Removing Alternator Pulley from EJ22

Gary_in_Orygun

Ex-RAF 2000 Driver
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Oct 30, 2003
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Location
Hillsboro, Oregon
As much pressure as that press put on that tensioner, I wonder what that C-Clamp must have looked like.

Paul, I wouldn't want to run without the dust covers, just for the sake of preventing some loose part falling into that spinning belt. I guess I shouldn't be so concerned about sealing up the seam I made though when I cut the cover in half. I also had to cut off most of the flange that goes under the pulley in order to get the thing on.
 

Harry_S.

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Gary, you must have used a weak press or you have a bad tensioner. Rust maybe?!

I don't know how many tensioners this mechanic has worked on over the years but I watched him and once he picked up the clamp and the tensioner, he had it pinned in less than a minute I would say.

I don't know how C clamps are graduated, but the one he used looked to have about an 8 in. throat. And I can't imagine anything on an auto engine causing that big a clamp to fail?!

I was just passing on a tip that you or anyone else could use in the future. A C- Clamp can do the job on that tensioner.


Cheers :)
 

rgraffeo

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Gonzales, Louisiana
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I used a bench vise to compress the tensioniser. There is a hole to place a small allen wrench to keep it compressed while you install it. Pull the pin & the plunger takes the slack out of the belt.
 

Aussie_Paul

A reforming stirrer!!!!!
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The important thing is to gently "squeeze" the tensioner to fully in, otherwise the internals can be damaged. If I remember correctly in the notes supplied by RAF said to use a vice and squeeze gently until the holes for the holding pin lined up.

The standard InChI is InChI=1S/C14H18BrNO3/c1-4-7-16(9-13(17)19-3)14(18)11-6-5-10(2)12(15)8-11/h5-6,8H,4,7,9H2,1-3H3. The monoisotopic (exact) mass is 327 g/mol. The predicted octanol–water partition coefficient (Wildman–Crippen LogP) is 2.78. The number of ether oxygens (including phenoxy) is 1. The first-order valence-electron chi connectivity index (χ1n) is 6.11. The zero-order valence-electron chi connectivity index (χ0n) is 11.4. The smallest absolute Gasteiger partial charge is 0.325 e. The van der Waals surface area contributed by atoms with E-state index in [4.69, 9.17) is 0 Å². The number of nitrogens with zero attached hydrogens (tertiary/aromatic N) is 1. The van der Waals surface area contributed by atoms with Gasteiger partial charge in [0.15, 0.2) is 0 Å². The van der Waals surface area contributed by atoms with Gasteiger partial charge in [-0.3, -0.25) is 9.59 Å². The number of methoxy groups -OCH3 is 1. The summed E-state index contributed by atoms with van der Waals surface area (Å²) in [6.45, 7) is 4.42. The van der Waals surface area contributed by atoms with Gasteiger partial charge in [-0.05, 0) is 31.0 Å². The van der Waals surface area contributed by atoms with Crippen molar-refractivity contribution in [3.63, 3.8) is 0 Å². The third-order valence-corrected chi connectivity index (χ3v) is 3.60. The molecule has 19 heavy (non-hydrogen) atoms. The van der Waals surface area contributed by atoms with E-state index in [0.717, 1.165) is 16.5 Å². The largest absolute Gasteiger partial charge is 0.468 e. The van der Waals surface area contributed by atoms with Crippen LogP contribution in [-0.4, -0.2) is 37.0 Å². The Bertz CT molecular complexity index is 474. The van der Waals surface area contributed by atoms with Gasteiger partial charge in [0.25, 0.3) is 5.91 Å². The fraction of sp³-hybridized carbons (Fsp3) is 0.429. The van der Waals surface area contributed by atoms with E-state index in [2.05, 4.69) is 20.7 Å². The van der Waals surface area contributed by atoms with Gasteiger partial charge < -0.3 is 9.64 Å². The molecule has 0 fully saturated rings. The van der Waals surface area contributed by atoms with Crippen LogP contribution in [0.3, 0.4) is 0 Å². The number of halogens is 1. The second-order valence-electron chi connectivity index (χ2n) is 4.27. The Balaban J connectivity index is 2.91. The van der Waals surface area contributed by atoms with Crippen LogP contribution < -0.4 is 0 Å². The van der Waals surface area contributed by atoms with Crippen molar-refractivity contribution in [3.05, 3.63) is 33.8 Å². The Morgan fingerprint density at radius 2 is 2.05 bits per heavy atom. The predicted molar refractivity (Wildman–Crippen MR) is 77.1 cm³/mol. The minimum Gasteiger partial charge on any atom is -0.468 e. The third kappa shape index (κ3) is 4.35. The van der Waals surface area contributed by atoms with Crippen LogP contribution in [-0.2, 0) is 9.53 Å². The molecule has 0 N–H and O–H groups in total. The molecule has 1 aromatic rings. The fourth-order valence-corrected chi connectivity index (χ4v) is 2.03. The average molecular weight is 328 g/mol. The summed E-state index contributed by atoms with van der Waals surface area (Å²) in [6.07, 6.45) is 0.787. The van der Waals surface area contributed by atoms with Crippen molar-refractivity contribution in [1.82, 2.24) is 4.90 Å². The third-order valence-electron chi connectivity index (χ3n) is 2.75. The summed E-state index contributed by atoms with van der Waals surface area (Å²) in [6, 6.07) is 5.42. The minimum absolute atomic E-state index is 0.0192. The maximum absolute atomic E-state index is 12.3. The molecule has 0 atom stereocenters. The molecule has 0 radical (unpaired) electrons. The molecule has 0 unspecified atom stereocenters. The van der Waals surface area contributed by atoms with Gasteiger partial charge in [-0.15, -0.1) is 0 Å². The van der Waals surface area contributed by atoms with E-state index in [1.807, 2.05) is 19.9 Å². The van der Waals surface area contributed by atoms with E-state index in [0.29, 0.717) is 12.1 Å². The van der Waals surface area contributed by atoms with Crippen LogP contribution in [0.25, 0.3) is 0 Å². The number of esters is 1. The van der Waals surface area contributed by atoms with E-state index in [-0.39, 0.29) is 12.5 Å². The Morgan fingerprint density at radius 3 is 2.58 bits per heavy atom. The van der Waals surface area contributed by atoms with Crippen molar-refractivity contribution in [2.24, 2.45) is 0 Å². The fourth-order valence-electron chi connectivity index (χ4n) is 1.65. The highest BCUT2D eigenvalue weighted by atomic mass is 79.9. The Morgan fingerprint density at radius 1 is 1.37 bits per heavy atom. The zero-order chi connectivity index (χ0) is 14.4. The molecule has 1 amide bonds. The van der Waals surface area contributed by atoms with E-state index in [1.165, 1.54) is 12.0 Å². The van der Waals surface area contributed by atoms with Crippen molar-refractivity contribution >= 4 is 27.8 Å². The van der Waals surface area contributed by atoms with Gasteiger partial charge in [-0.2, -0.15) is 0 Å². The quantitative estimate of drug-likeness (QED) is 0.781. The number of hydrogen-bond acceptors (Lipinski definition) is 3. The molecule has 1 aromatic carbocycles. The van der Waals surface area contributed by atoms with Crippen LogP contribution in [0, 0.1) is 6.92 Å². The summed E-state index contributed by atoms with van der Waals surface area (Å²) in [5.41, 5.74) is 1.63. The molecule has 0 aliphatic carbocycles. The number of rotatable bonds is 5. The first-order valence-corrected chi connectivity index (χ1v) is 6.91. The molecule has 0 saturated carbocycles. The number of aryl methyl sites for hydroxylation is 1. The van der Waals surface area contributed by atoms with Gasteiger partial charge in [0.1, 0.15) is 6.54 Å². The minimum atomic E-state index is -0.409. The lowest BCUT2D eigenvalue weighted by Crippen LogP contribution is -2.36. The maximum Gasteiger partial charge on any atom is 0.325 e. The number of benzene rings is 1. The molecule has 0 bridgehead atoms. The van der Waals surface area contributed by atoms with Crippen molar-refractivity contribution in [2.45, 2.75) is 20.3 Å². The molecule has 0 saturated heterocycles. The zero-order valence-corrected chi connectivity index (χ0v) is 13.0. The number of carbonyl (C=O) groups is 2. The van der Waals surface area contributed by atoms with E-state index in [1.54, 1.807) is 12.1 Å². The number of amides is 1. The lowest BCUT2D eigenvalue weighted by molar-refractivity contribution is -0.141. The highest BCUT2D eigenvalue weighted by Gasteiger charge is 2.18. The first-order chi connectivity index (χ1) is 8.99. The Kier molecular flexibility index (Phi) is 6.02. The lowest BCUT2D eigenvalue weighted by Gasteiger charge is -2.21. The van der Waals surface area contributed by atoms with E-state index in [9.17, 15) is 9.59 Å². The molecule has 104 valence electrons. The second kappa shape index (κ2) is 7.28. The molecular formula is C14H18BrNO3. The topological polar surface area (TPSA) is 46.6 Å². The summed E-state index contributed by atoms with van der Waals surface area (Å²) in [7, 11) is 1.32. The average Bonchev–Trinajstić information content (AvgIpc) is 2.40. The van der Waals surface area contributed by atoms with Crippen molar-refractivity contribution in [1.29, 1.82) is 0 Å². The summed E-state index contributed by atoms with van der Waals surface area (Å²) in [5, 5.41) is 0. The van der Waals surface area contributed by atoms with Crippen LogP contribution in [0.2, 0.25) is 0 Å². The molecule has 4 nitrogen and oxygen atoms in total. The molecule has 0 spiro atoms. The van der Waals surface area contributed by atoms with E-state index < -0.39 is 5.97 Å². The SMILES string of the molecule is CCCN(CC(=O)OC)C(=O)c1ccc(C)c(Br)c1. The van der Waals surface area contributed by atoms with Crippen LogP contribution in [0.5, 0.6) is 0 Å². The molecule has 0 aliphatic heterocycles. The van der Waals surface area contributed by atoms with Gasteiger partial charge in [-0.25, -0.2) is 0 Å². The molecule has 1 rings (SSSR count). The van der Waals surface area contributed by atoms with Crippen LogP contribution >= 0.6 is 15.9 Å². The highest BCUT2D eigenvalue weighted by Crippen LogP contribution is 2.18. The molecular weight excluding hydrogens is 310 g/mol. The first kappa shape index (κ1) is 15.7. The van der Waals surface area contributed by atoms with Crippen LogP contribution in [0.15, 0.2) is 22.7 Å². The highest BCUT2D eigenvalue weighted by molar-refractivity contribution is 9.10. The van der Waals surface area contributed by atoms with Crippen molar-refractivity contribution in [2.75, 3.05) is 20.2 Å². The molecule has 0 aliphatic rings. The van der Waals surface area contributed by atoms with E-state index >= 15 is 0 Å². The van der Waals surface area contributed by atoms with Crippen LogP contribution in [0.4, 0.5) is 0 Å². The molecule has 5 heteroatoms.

Aussie Paul. :)
 

Harry_S.

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A big vise or a big C-Clamp...your choice. I don't have that big a vise but do have the C-Clamp. :)


Cheers :)
 

Gary_in_Orygun

Ex-RAF 2000 Driver
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Oct 30, 2003
Messages
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Location
Hillsboro, Oregon
I went flying yesterday. Ah-h-h-h-h-h...back in the saddle again. Took a nice leisurely jaunt over the saturated countryside, all the while keeping on the lookout for anything to go wrong. Upon landing everything looked still attached and tight, with no leaking fluids anywhere. That is a good thing.

One thing I might attempt one of these days is to see if I can get the blades smoothed out. When I had my RAF blades and had them dynamically tracked, (including a .015 off-center offset), the rotorhead did not orbit at all. Ever since I put these new Sport Rotor blades on my rotorhead orbits about 1/4".

I wish I had access to one of those dynamic balancers again.
 

Kolibri

FW and Gyros
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removing "that" bolt
I've replaced timing belts before, but had trepidation about breaking free "that" bolt. I tried a trick learned elsewhere of positioning the wrench/breaker bar so that it won't move, and then bipping the starter. (photo below) I first removed the spark plugs, to reduce load on the starter.

Worked . . . like . . . a . . . charm! One bip, and it was free. In fact, I had the bolt and pulley out in less time than it took to remove the center cover. (I don't know if such would have saved Gary-in-Oregon's bacon years ago; sounds like his mechanic overtorqued it.)

If you don't want to try that, use crankshaft pulley wrench 499977000 to remove the crankshaft pulley bolt.


 
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